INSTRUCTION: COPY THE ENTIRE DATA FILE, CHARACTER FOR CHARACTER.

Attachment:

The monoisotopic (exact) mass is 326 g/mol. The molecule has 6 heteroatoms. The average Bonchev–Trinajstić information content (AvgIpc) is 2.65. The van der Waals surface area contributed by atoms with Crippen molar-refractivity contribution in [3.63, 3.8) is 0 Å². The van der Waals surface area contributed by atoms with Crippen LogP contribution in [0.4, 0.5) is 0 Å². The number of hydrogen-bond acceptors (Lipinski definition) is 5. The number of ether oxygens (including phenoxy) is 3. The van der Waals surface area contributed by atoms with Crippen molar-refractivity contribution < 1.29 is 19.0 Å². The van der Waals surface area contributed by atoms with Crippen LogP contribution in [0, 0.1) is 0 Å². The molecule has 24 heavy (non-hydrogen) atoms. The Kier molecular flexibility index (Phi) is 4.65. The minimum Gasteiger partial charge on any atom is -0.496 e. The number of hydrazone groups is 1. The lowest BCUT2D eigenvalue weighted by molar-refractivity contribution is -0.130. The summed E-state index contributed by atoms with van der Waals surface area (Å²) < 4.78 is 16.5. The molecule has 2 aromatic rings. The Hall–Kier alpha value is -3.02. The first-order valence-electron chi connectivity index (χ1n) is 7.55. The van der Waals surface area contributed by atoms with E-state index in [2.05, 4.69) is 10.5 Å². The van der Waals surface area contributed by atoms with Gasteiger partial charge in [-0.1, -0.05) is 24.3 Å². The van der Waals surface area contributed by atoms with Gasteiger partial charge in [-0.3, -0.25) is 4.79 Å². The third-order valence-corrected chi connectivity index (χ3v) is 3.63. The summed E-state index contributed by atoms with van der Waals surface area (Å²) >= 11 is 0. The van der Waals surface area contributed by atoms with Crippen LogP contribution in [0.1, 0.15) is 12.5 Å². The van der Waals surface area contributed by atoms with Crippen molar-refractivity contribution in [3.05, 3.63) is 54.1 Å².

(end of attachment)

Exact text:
The monoisotopic (exact) mass is 326 g/mol. The molecule has 6 heteroatoms. The average Bonchev–Trinajstić information content (AvgIpc) is 2.65. The van der Waals surface area contributed by atoms with Crippen molar-refractivity contribution in [3.63, 3.8) is 0 Å². The van der Waals surface area contributed by atoms with Crippen LogP contribution in [0.4, 0.5) is 0 Å². The number of hydrogen-bond acceptors (Lipinski definition) is 5. The number of ether oxygens (including phenoxy) is 3. The van der Waals surface area contributed by atoms with Crippen molar-refractivity contribution < 1.29 is 19.0 Å². The van der Waals surface area contributed by atoms with Crippen LogP contribution in [0, 0.1) is 0 Å². The molecule has 24 heavy (non-hydrogen) atoms. The Kier molecular flexibility index (Phi) is 4.65. The minimum Gasteiger partial charge on any atom is -0.496 e. The number of hydrazone groups is 1. The lowest BCUT2D eigenvalue weighted by molar-refractivity contribution is -0.130. The summed E-state index contributed by atoms with van der Waals surface area (Å²) < 4.78 is 16.5. The molecule has 2 aromatic rings. The Hall–Kier alpha value is -3.02. The first-order valence-electron chi connectivity index (χ1n) is 7.55. The van der Waals surface area contributed by atoms with E-state index in [2.05, 4.69) is 10.5 Å². The van der Waals surface area contributed by atoms with Gasteiger partial charge in [-0.1, -0.05) is 24.3 Å². The van der Waals surface area contributed by atoms with Gasteiger partial charge in [-0.3, -0.25) is 4.79 Å². The third-order valence-corrected chi connectivity index (χ3v) is 3.63. The summed E-state index contributed by atoms with van der Waals surface area (Å²) >= 11 is 0. The van der Waals surface area contributed by atoms with Crippen LogP contribution in [0.1, 0.15) is 12.5 Å². The van der Waals surface area contributed by atoms with Crippen molar-refractivity contribution in [3.05, 3.63) is 54.1 Å².